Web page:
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China Steps Up Investment In Afghanistan

China Afghanistan

CHRISTOPHER BODEEN   03/24/10 01:13 PM ET   AP

BEIJING — Facing criticism in the West over corruption and electoral fraud, Afghan President Hamid Karzai found a receptive audience in Beijing on Wednesday, overseeing the signing of economic pacts and reaffirming warm traditional ties.

The trip to Beijing comes as Karzai seeks to establish himself as a regional political figure with stature and independence, partly in response to new criticism of his leadership from the U.S., Britain and other foreign partners.

Such issues aren't likely to be raised in his talks with Chinese leaders, who oversee a one-party Communist state that brooks no internal dissent or outside criticism.

While China has no troops in Afghanistan – where Karzai relies on U.S. and NATO forces to prop up his weak government against Taliban insurgents – its proximity and booming economy make it a valuable partner for the war-battered country.

In their meeting Wednesday at the hulking Great Hall of the People, Chinese President Hu Jintao congratulated Karzai on his reelection in an August poll seen by the United Nations as deeply flawed.

"Your visit will definitely help promote practical cooperation between China and Afghanistan, and take our comprehensive and cooperative partnership to a new level," Hu said in opening remarks.

After their talks, the presidents then presided over the signing of new agreements covering economic cooperation, technical training and preferential tariffs for some Afghan exports to China.

Karzai's visit comes as he looks to burnish his international standing. Since he first took power after the Taliban regime's ouster in 2001, his government has been tainted by inefficiency and persistent allegations of corruption that Western officials say have only boosted support for the insurgency. Last year's electoral fraud further hurt his profile.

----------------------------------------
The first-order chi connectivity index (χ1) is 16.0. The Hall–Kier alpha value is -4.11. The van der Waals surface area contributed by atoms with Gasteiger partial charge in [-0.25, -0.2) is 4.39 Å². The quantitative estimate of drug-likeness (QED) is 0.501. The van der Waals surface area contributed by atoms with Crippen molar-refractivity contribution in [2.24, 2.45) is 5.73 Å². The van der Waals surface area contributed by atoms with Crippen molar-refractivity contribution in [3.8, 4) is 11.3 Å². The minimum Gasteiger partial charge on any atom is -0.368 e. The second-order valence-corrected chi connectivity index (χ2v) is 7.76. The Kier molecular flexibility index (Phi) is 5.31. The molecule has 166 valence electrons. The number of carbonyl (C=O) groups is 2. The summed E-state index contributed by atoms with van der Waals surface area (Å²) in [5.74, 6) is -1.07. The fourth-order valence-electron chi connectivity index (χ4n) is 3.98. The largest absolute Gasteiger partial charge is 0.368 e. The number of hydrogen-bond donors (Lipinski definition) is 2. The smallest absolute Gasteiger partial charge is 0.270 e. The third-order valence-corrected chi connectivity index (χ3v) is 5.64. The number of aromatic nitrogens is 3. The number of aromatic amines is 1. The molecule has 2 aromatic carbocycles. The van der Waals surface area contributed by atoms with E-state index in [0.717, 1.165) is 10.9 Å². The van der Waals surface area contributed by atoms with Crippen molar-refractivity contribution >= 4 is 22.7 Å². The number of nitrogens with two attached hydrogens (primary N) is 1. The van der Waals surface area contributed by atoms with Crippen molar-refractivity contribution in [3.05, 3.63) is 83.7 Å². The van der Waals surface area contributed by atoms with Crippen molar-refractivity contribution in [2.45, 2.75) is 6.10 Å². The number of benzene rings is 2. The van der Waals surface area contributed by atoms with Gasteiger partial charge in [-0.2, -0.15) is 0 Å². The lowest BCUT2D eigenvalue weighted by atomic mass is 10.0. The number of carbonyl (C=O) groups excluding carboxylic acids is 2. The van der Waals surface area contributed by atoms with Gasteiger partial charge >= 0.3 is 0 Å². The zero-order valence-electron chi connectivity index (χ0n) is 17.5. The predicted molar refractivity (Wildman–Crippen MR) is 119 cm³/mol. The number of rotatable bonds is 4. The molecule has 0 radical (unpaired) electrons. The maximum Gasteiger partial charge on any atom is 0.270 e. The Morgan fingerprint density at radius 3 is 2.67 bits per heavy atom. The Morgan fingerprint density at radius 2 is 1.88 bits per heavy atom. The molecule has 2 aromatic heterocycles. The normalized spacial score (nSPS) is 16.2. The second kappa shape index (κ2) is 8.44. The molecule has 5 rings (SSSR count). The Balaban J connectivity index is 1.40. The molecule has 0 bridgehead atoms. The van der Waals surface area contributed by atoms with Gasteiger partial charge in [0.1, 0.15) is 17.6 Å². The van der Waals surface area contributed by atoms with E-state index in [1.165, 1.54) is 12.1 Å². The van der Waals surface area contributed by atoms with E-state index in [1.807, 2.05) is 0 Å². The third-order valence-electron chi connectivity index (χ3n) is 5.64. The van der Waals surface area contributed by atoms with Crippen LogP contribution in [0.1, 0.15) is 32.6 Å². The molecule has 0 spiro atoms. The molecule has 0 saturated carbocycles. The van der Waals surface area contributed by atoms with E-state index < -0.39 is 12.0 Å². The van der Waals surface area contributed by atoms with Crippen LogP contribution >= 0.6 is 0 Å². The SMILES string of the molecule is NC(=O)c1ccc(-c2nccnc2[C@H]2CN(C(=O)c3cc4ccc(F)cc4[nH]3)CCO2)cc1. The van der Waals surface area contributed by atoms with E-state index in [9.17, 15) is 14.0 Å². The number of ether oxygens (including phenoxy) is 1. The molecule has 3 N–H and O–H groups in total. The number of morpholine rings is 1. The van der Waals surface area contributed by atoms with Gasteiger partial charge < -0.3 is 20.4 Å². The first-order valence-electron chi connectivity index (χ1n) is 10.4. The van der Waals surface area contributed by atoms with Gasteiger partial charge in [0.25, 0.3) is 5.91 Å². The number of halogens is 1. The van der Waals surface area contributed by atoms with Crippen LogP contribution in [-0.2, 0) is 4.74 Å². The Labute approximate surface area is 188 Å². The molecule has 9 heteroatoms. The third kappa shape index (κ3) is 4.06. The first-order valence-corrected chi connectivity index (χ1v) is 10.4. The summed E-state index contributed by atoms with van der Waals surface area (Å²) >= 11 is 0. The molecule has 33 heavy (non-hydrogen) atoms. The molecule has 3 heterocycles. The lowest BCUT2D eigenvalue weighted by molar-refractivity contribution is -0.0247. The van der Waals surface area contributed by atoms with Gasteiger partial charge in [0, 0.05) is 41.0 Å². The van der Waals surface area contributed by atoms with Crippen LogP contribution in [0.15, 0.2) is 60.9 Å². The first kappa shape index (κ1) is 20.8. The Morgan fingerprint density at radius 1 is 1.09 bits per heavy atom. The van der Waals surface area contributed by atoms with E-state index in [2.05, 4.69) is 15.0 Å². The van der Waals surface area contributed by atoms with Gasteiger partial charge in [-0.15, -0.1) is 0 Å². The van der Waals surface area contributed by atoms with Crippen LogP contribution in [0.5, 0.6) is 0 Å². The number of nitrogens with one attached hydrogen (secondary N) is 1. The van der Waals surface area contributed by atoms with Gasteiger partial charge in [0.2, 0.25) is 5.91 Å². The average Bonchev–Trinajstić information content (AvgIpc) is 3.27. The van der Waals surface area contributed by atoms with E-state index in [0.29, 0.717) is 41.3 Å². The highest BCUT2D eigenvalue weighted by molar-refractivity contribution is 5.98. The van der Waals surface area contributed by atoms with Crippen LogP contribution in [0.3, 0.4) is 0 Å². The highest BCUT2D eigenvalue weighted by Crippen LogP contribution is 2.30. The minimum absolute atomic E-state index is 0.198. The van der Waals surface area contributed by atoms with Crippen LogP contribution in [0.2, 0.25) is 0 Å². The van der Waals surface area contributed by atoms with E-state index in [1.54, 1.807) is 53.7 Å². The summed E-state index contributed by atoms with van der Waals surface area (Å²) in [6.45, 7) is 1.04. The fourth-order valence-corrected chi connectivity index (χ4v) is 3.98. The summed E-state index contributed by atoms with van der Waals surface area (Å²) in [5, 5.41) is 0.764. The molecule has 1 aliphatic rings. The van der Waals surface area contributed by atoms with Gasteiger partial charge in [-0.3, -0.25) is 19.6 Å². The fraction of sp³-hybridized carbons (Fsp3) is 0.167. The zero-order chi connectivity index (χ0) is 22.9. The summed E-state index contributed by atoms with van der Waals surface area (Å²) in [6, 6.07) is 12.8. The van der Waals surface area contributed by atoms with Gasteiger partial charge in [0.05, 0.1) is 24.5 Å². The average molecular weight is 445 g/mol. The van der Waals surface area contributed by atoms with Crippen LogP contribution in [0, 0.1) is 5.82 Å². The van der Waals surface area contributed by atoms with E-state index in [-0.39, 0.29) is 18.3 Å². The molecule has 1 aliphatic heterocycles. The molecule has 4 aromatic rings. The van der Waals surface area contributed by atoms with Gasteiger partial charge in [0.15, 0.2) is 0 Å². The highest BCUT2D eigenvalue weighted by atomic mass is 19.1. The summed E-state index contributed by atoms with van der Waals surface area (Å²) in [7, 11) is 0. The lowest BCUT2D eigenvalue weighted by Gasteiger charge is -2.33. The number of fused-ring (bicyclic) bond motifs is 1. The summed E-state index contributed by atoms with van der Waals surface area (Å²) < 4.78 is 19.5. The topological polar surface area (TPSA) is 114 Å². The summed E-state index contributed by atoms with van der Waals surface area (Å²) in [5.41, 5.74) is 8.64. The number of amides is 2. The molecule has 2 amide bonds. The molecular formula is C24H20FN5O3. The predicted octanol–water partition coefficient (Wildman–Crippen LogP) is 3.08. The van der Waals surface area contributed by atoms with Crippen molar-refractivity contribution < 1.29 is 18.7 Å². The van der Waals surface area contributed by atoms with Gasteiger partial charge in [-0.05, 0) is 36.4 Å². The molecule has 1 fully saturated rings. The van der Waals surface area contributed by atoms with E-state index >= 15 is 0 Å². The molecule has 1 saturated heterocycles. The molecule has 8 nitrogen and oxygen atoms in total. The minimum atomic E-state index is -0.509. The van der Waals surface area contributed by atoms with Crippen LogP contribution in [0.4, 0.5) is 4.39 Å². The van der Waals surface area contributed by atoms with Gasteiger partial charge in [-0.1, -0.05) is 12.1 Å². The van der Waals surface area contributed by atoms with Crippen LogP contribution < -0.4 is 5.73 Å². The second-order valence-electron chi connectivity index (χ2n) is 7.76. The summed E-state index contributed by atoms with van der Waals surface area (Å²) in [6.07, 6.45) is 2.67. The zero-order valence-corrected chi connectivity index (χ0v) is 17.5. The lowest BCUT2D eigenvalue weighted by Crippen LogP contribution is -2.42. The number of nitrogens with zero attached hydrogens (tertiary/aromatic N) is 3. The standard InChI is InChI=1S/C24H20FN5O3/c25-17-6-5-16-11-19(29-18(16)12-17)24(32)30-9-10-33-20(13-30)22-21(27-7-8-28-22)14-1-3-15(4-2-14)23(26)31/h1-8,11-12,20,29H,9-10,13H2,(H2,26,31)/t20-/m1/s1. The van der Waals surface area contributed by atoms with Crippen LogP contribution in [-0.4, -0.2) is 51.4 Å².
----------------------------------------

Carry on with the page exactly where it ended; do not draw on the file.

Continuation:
The Afghan leader – although mocked by some opponents as a puppet of the West – now appears eager to strike a more independent stance on the foreign stage.

"Karzai is seeking to strike a balance among foreign powers and is pretty much emulating the 'multi-vector diplomacy' of the neighboring Central Asian states, for example Kazakhstan," said Nicklas Norling of the Central Asia-Caucasus Institute and Silk Road Studies Program in Sweden.

"By playing foreign powers against each other it can maximize leverage on each and thereby strengthen its sovereignty," said Norling.

Karzai has participated as an observer in summits of the Shanghai Cooperation Organization, a grouping of Central Asian nations dominated by China and Russia that aims to challenge U.S. dominance. He has also cemented ties with India to balance the influence of neighboring Pakistan, with which Afghanistan has an acrimonious relationship.

And earlier this month, Karzai hosted Iranian President Mahmoud Ahmadinejad, who used his brief visit to lob insults at the United States and argue that international forces in Afghanistan would only lead to more civilian deaths.

Karzai called Iran – with which Afghanistan shares a long land border – "our brother nation" with whom it had excellent relations.

China, which professes to have a noninterventionist foreign policy, is not known to have interposed itself in U.S. relations with Afghanistan. It has limited its involvement in the country to diplomatic and humanitarian support, some trade, and investment in the minerals sector.

Still, Afghanistan's woes incorporate issues that Beijing considers direct threats to its stability: Islamist extremism spreading to China's Muslim region of Xinjiang, the long-term presence of U.S. and NATO forces on its borders, cross-border drug smuggling, and the deepening involvement of India, with which China shares a disputed border and a sharpening rivalry.

It is China's growing economic clout could prove most telling in its relations with Afghanistan. It is already a major source of consumer goods for Afghanistan and two-way trade totaled $155 million in 2008, according to Chinese figures.

In what could be a major boon to Afghan government coffers, a Chinese company has pledged $3 billion to tap one of the world's largest unexploited copper reserves at Aynak in Afghanistan, and is favored to win the rights to iron deposits at Hajigak when bids are considered this year.

Those projects have lagged because of the insurgency. American officials have alleged that Karzai's former minister of mines accepted a $20 million bribe to award the Aynak contract in late 2007 to China Metallurgical Group Corp.

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Filed by Jeff Muskus  |